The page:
Aha! Now we’re getting somewhere. 7th inning: lined into a doubleplay, first to third. No wonder Brent Mayne’s memory is playing tricks on him. He tipped his buddy J.T. in hopes of getting him his first hit (in his fourth at bat, not his first) and instead he lines into a double play.


    Except the Royals had started that top of the 7th leading 3-2. Retrosheet again:

    YANKEES 7TH: B. Williams doubled to center; 

    Velarde singled [B.Williams stayed at second]; 

    Mattingly doubled [B. Williams scored, 

    Velarde scored]; 

    Tartabull grounded out (first unassisted) 

    [Mattingly to third]; 

    MAGNANTE REPLACED GORDON (PITCHING); 

    Hall tripled [Mattingly scored]; 

    R. KELLY RAN FOR HALL; 

    Snow lined into a double play (first to third) 

    [R. Kelly out at third]; 

    3 R, 4 H, 0 E, 0 LOB.  

    Yankees 5, Royals 3


    I do not think Brent Mayne would have tipped a pitch to his own son, with Tom Gordon having just surrendered the tying and lead runs in the 7th on a Mattingly double, and Mike Magnante having been greeted by Mel Hall with an RBI triple and only one out.

    I know, I know – by now nobody’s interested in this saga any more, not Mayne, not Snow, maybe not you. But I began wondering if there was some other game, some other at bat, some other something that created this phantom memory in my old friend’s head.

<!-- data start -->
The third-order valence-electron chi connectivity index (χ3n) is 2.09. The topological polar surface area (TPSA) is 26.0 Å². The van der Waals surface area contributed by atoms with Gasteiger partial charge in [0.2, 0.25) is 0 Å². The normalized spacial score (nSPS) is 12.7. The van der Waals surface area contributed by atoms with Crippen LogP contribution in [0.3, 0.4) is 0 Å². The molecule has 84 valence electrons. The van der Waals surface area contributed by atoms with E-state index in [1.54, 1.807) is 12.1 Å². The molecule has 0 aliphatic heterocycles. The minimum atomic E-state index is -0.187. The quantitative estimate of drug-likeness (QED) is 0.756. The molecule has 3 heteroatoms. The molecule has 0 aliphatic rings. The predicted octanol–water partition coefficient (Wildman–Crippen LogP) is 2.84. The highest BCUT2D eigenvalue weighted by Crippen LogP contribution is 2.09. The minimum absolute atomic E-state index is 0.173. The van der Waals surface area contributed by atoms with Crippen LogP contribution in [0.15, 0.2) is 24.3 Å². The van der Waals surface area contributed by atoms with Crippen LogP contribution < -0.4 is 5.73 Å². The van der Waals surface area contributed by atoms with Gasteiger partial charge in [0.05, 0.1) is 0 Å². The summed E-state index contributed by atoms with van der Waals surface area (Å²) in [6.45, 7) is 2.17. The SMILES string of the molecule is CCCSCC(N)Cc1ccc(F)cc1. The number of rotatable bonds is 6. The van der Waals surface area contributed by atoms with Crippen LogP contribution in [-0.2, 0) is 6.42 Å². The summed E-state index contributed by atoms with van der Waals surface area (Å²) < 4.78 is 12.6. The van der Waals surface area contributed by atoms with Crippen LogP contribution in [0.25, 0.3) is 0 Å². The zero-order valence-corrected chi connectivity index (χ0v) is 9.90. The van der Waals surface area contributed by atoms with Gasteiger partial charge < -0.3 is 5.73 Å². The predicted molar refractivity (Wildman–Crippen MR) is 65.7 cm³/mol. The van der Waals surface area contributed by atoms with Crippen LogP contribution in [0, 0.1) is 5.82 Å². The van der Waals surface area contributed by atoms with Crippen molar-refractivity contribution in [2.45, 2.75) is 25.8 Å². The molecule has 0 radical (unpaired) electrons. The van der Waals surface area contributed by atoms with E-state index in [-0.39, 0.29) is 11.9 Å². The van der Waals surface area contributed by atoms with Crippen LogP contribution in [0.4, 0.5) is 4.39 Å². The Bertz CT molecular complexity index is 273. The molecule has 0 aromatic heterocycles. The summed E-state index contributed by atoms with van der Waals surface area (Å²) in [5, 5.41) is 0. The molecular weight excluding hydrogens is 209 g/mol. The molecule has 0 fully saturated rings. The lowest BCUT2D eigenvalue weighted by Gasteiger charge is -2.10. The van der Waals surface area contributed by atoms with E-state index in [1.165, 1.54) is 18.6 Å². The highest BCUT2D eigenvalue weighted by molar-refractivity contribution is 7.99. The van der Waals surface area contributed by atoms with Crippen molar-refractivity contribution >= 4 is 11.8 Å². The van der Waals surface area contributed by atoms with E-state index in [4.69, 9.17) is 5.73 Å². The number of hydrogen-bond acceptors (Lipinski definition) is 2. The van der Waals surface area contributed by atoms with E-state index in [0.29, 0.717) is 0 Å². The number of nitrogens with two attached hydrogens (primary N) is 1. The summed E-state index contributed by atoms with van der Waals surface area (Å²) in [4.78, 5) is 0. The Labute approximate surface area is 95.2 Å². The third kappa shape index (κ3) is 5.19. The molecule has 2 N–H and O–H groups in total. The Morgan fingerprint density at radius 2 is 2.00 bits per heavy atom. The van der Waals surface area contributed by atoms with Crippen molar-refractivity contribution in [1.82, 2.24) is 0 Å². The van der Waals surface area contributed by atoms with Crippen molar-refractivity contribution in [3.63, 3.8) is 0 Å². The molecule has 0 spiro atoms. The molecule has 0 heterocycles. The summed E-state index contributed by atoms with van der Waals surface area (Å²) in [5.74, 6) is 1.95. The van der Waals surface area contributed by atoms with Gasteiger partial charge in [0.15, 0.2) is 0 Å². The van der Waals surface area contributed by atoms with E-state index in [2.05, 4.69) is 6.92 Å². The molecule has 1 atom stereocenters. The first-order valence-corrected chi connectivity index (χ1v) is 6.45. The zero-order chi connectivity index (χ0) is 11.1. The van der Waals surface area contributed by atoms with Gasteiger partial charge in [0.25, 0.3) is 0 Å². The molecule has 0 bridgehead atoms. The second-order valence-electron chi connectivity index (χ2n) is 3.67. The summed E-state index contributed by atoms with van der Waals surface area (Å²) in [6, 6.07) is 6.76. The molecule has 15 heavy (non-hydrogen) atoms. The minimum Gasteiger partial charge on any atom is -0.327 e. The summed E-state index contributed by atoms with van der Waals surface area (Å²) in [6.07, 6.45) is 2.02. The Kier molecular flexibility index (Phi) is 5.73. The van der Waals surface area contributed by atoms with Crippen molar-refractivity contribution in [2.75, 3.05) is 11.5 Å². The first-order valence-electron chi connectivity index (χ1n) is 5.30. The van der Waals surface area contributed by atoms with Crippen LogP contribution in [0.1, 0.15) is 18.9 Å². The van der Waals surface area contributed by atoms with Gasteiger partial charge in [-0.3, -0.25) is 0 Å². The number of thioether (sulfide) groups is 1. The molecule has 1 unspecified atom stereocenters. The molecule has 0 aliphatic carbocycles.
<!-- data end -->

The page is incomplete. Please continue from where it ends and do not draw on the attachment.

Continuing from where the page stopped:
We have all the resources we need - Retrosheet is a heckuva site – and it turns out that between 1992 and 2004 there were 22 games in which J.T. Snow batted while Brent Mayne was catching. Most notably, Snow not only didn’t get his first big league hit off a Mayne tipped pitch – he didn’t get any hits off a pitch Mayne called, tipped or otherwise, until his fourth season in the majors. That would’ve been an RBI single on May 14, 1995, when the Angels visited Kansas City. It broke Snow’s debut skein of 0-for-11 in Mayne-caught games in ’92 and ’93 (Mayne didn’t play a single game against the Angels in ’94).

    In point of fact, J.T. Snow didn’t do very well at all with his old friend behind the bat:

    Games: 22

    At Bats: 80

    Hits: 17

    Average: .213

    Doubles: 3

    Triples: 0

    Homers: 2

    RBI: 8

    The first Snow double didn’t come until July 4th, 2000, by which time Snow was with the Giants and Mayne, the Rockies.


    So, with this mystery still unsolved… did I ever tell you about my other friend who claimed every game he pitched against an opposing batter he didn’t like, he hit him? What a liar that guy was! He faced him five times and only hit him in three of the games!

    Then again – he was counting spring training.